This month, Ambrosino delivered his latest knockout blow with a powerful recommendation of CLKZ that has since left investors reeling. With CLKZ sitting at $1 a share, Ambrosino urged investors to buy the stock before it surged past $20 as the company – a cash-poor outfit with just a handful of employees – conquered Craigslist to become the new heavyweight leader of the online classified advertising world. CLKZ did march higher on that paid tout, ultimately reaching $1.37 a share on Wednesday, but never approached even Ambrosino’s $5 short-term target before staging a remarkable collapse.
The stock, hammered by a sudden selling spree that began the same day it peaked, now fetches just 53 cents a share. Even at that lower price, however, CLKZ still boasts a market value of $31.2 million that looks rather lofty for a company that – just six weeks ago – cautioned that it lacked the funds necessary to finance its operations for more than 30 days.
Less than a month after CLKZ disclosed its precarious financial condition, Ambrosino issued his bullish recommendation of the stock in a newsletter known as the M3 Profit Accelerator. The newsletter, one of several tout sheets published by Trinity Investment Research, received funds from Capital Financial Media (CFM) to promote CLKZ as part of a $500,000 publicity campaign. Over the years, CFM has surfaced as the manager behind expensive promotions for other dubious penny stocks as well.
CLKZ’s top executive, Albert Aimers, told TheStreetSweeper that he knew nothing about the recent promotional campaign. He also said that he has never sold any CLKZ stock himself. He blamed the recent volatility on day traders instead, while speculating that short sellers – bearish investors who profit when stocks fall -- had triggered last week’s massive plunge.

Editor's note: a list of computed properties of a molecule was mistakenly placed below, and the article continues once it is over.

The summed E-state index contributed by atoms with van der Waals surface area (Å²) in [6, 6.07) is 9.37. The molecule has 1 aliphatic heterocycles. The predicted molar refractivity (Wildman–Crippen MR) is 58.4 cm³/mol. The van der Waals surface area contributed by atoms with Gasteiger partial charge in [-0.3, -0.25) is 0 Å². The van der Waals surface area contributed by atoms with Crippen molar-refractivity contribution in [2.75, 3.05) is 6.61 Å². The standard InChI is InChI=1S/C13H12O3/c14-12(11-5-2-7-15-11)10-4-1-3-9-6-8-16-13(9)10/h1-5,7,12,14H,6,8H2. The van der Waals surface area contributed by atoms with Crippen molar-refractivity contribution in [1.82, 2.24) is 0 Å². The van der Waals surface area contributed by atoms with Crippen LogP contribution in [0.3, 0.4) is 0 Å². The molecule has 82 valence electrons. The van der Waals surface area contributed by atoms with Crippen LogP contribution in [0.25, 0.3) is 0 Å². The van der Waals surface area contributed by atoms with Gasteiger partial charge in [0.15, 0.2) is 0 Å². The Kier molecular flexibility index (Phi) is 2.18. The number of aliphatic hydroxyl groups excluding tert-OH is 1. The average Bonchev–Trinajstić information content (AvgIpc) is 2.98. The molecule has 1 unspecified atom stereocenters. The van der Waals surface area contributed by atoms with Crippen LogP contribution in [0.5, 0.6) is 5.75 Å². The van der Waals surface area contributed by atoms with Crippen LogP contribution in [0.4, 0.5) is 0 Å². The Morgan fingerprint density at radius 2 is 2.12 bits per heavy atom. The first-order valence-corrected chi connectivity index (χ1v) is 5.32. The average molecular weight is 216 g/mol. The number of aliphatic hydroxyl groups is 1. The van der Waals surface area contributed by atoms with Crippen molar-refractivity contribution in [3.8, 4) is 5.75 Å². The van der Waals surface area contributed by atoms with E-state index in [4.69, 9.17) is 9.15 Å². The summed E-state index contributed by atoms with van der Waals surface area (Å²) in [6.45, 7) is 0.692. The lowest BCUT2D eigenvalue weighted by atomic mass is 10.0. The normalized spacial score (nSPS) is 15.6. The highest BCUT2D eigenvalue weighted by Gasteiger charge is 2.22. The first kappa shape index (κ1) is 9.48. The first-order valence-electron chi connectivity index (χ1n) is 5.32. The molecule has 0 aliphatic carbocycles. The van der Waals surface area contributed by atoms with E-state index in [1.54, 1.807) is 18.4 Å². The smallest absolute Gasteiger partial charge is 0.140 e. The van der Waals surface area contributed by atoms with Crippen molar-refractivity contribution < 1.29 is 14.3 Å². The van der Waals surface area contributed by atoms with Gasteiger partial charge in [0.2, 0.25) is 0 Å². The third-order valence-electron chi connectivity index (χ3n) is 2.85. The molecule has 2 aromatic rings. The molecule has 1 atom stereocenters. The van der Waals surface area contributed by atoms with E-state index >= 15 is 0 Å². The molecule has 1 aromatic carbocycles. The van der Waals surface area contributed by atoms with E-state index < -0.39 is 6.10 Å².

Trinity did not respond to questions for this story. A receptionist at CFM said her firm would be answering no questions, either.
“We’re not really in to giving information about how we do our business,” she stated, “especially to reporters.”
To some industry experts, those firms look like they may have good reason to hide. In essence, they see CLKZ as the latest vehicle of a professionally orchestrated “pump-and-dump” scheme. Following a long-familiar pattern, they say, CLKZ dramatically increased its share count and then spiked on paid publicity – carried out by experienced hands – before crashing and leaving ordinary investors holding the bag.
Down for the Count
To be fair, Ambrosino himself is a relative newcomer to the penny-stock game. Now past his prime as a professional wrestler (reportedly attracting just a dozen spectators at a Florida event last year), Ambrosino has embraced his current job as a promising second career.